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Higher-Ed-Commission Report Gets Softened



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The second draft of the Higher Education Commission’s report takes a softer line with the sensitive people who provide postsecondary education. Inside Higher Ed provides a good run-down here.

The change of tone is regrettable, but what really bothers me is that the report is going to repeat one of the big misconceptions of our time–that we are moving into a “knowledge-driven” economy and therefore Americans need for higher education is greater than ever. Too bad that the commission did not bother to question that bit of conventional wisdom. I have yet to see anyone attempt to prove that the labor market is changing significantly in ways that call for more seat time in classrooms. The Bureau of Labor Statistics does not forecast any dramatic change in the general contours of the labor market. Over the next decade, the greatest job growth is expected to occur in areas that do not call for any particular academic credentials.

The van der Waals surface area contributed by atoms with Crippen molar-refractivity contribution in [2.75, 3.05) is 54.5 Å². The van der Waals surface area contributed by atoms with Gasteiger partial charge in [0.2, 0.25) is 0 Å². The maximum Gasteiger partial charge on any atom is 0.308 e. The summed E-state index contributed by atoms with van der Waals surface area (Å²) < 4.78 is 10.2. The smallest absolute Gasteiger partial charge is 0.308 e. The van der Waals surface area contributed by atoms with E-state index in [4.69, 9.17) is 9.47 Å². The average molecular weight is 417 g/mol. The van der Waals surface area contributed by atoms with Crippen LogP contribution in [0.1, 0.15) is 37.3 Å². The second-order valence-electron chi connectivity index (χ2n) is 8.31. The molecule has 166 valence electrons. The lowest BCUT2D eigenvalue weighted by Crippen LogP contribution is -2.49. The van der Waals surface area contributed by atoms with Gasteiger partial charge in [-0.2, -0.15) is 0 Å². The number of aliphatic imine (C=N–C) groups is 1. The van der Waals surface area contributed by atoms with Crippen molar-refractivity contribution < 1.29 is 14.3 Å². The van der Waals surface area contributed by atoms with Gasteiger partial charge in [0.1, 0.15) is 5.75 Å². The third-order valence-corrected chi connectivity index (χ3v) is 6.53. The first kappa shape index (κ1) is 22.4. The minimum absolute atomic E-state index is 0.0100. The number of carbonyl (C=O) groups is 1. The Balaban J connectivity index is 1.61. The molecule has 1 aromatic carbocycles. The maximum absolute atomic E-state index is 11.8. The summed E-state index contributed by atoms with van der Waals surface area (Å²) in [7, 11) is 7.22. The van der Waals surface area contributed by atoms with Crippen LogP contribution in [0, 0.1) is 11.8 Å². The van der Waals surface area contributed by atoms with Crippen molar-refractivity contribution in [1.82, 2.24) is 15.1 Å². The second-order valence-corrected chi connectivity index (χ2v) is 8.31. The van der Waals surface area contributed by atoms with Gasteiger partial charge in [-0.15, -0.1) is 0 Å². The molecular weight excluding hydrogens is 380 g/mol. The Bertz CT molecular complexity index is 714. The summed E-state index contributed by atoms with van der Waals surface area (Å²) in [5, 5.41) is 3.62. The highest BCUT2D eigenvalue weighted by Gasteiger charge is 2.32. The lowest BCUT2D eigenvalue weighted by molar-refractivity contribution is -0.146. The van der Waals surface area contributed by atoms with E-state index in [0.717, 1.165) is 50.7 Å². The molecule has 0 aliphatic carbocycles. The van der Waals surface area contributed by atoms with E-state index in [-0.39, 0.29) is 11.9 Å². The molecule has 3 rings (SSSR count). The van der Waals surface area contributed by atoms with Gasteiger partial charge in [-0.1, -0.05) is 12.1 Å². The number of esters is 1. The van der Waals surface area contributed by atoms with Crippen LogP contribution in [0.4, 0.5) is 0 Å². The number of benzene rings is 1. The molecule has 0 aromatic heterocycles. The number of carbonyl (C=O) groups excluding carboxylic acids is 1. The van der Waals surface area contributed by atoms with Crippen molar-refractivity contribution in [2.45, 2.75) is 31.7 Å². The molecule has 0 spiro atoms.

And even in jobs that rely on technological information, it is by no means clear that putting kids through college is the only or best way to equip them with the skills they need. I wrote about the “everyone should go to college” mistake here.



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